Orunmila—also known as Orunla or Ifa—is the Yoruba god of wisdom, knowledge, divination, and fate. He is the first son of the sky god Olorun and serves as a messenger of the gods. He is also considered to be the first babalawo (oracle or diviner) of the Yoruba religion. Orunmila possesses the ability to predict future events and can speak to people on behalf of the oriṣas—the gods of the Yoruba pantheon.
Orunmila is one of the primordial gods of Yoruba mythology; he served as Obatala’s advisor in his mission to create the earth and humanity. After the creation of the world, Orunmila was able to move freely between heaven and earth and therefore became the messenger god. He would ask Olodumare and the other oriṣas for help on behalf of the people below. Because of this, he soon became humanity’s oracle: Ifa.
As Ifa, Orunmila is one of the most revered oriṣas, consulted on all important occasions. He has a devout following in the Ifa religion. His priests, known as babalawos, act as oracles and impart the wisdom of Orunmila to those who seek it. In addition to divination, Orunmila is also the god of fate and wisdom.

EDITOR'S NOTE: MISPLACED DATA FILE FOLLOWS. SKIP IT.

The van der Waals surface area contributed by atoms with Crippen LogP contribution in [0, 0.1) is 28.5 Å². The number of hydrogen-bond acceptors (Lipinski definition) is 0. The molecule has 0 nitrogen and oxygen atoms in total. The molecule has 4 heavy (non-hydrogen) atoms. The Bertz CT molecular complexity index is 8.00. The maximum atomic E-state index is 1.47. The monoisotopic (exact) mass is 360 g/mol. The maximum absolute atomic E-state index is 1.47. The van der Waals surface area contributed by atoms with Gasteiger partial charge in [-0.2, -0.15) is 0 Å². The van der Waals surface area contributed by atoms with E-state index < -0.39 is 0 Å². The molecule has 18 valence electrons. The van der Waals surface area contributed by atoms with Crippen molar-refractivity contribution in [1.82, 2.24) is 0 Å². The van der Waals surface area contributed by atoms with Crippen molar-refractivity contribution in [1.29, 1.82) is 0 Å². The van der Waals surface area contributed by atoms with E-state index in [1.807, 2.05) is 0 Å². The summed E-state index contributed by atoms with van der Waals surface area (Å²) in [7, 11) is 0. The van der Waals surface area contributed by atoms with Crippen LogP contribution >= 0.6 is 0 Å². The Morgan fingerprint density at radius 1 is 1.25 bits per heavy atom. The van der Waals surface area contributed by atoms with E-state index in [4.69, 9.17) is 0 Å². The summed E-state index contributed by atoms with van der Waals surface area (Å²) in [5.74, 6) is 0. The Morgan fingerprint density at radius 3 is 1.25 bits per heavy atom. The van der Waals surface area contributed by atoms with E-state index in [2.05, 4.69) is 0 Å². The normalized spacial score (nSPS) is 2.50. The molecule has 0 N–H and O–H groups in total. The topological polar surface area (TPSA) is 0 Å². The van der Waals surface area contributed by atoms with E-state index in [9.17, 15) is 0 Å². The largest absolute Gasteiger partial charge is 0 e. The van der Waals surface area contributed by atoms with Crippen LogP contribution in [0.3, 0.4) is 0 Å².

Orunmila and Opele
In his capacity as the god of divination, Orunmila is aided by other lower-ranking oracles. One such figure is Opele, one of Orunmila’s servants (though in some contexts Opele is even referred to as a slave). It is easier to consult Opele than to contact Orunmila directly. Thus, Opele is usually consulted for everyday problems, while Orunmila is reserved for important occasions. Opele is represented by eight small wooden strips.
According to one account, Opele was originally Orunmila’s pupil. Orunmila taught him the secrets of the Ifa religion, but Opele wanted to surpass his teacher in this knowledge. He thus tried to deceive the god. Orunmila found out, and the two began to fight. In the end, Orunmila cursed Opele and turned him into sixteen pearls.
Orunmila took eight of these pearls in his hands and put the other eight in a bag. He then used the beads as part of the Ifa divination ritual, thus forcing his disciple to work for him forever. Babalawos now consult the eight Opele beads whenever they want advice from Orunmila.